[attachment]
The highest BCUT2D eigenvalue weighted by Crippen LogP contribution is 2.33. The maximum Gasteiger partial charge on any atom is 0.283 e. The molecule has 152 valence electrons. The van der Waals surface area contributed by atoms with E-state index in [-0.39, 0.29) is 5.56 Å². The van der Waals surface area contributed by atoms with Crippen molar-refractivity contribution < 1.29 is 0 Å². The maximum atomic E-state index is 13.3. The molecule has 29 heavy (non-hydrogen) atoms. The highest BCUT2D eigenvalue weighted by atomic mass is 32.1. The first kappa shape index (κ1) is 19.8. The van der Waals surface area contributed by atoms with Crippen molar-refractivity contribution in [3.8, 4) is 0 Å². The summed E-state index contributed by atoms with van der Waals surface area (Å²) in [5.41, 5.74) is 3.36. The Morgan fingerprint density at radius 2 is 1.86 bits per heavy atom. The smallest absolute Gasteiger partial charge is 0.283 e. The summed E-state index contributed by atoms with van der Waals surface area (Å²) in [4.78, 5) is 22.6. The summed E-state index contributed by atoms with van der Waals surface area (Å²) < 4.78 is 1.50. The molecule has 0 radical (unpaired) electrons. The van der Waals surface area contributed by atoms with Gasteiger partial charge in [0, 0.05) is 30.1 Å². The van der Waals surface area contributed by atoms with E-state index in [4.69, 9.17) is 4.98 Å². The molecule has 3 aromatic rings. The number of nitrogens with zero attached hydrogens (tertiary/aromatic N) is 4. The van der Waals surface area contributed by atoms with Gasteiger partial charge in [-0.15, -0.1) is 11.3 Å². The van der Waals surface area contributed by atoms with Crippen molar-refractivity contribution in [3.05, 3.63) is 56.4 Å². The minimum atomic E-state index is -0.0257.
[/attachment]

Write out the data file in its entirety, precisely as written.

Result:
The highest BCUT2D eigenvalue weighted by Crippen LogP contribution is 2.33. The maximum Gasteiger partial charge on any atom is 0.283 e. The molecule has 152 valence electrons. The van der Waals surface area contributed by atoms with E-state index in [-0.39, 0.29) is 5.56 Å². The van der Waals surface area contributed by atoms with Crippen molar-refractivity contribution < 1.29 is 0 Å². The maximum atomic E-state index is 13.3. The molecule has 29 heavy (non-hydrogen) atoms. The highest BCUT2D eigenvalue weighted by atomic mass is 32.1. The first kappa shape index (κ1) is 19.8. The van der Waals surface area contributed by atoms with Crippen molar-refractivity contribution in [3.8, 4) is 0 Å². The summed E-state index contributed by atoms with van der Waals surface area (Å²) in [5.41, 5.74) is 3.36. The Morgan fingerprint density at radius 2 is 1.86 bits per heavy atom. The smallest absolute Gasteiger partial charge is 0.283 e. The summed E-state index contributed by atoms with van der Waals surface area (Å²) in [4.78, 5) is 22.6. The summed E-state index contributed by atoms with van der Waals surface area (Å²) < 4.78 is 1.50. The molecule has 0 radical (unpaired) electrons. The van der Waals surface area contributed by atoms with Gasteiger partial charge in [0, 0.05) is 30.1 Å². The van der Waals surface area contributed by atoms with E-state index in [4.69, 9.17) is 4.98 Å². The molecule has 3 aromatic rings. The number of nitrogens with zero attached hydrogens (tertiary/aromatic N) is 4. The van der Waals surface area contributed by atoms with Gasteiger partial charge in [-0.15, -0.1) is 11.3 Å². The van der Waals surface area contributed by atoms with Crippen molar-refractivity contribution in [3.05, 3.63) is 56.4 Å². The minimum atomic E-state index is -0.0257.